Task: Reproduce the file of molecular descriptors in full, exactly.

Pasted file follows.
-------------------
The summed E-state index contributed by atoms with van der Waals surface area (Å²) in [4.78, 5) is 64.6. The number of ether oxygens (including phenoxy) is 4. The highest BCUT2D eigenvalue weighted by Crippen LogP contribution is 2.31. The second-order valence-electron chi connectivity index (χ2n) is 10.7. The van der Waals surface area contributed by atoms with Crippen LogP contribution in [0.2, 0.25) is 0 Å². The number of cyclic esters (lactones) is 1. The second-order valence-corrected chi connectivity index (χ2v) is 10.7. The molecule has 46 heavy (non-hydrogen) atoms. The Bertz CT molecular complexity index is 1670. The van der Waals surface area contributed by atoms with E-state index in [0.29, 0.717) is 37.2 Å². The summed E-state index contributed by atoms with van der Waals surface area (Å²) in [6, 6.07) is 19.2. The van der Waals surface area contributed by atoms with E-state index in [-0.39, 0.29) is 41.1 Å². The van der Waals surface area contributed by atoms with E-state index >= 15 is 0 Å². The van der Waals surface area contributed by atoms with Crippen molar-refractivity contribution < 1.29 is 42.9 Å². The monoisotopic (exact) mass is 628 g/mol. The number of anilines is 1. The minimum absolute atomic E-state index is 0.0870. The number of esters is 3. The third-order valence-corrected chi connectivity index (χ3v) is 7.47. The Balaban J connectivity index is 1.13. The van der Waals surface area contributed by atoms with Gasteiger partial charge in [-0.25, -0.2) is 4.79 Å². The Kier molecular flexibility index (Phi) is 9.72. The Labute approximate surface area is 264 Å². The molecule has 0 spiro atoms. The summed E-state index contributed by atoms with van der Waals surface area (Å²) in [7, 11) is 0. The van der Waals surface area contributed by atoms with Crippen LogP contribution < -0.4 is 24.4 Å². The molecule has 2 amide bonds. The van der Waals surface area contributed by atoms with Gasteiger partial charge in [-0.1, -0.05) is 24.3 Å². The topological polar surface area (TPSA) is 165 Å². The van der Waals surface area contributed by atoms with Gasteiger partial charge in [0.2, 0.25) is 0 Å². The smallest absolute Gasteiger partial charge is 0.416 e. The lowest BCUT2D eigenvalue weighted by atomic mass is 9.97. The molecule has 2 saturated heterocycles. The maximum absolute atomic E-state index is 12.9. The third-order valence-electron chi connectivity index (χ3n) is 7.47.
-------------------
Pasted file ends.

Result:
The summed E-state index contributed by atoms with van der Waals surface area (Å²) in [4.78, 5) is 64.6. The number of ether oxygens (including phenoxy) is 4. The highest BCUT2D eigenvalue weighted by Crippen LogP contribution is 2.31. The second-order valence-electron chi connectivity index (χ2n) is 10.7. The van der Waals surface area contributed by atoms with Crippen LogP contribution in [0.2, 0.25) is 0 Å². The number of cyclic esters (lactones) is 1. The second-order valence-corrected chi connectivity index (χ2v) is 10.7. The molecule has 46 heavy (non-hydrogen) atoms. The Bertz CT molecular complexity index is 1670. The van der Waals surface area contributed by atoms with E-state index in [0.29, 0.717) is 37.2 Å². The summed E-state index contributed by atoms with van der Waals surface area (Å²) in [6, 6.07) is 19.2. The van der Waals surface area contributed by atoms with E-state index in [-0.39, 0.29) is 41.1 Å². The van der Waals surface area contributed by atoms with E-state index >= 15 is 0 Å². The van der Waals surface area contributed by atoms with Crippen molar-refractivity contribution < 1.29 is 42.9 Å². The monoisotopic (exact) mass is 628 g/mol. The number of anilines is 1. The minimum absolute atomic E-state index is 0.0870. The number of esters is 3. The third-order valence-corrected chi connectivity index (χ3v) is 7.47. The Balaban J connectivity index is 1.13. The van der Waals surface area contributed by atoms with Gasteiger partial charge in [-0.25, -0.2) is 4.79 Å². The Kier molecular flexibility index (Phi) is 9.72. The Labute approximate surface area is 264 Å². The molecule has 0 spiro atoms. The summed E-state index contributed by atoms with van der Waals surface area (Å²) in [7, 11) is 0. The van der Waals surface area contributed by atoms with Crippen LogP contribution < -0.4 is 24.4 Å². The molecule has 2 amide bonds. The van der Waals surface area contributed by atoms with Gasteiger partial charge in [-0.1, -0.05) is 24.3 Å². The topological polar surface area (TPSA) is 165 Å². The van der Waals surface area contributed by atoms with Gasteiger partial charge in [0.2, 0.25) is 0 Å². The smallest absolute Gasteiger partial charge is 0.416 e. The lowest BCUT2D eigenvalue weighted by atomic mass is 9.97. The molecule has 2 saturated heterocycles. The maximum absolute atomic E-state index is 12.9. The third-order valence-electron chi connectivity index (χ3n) is 7.47.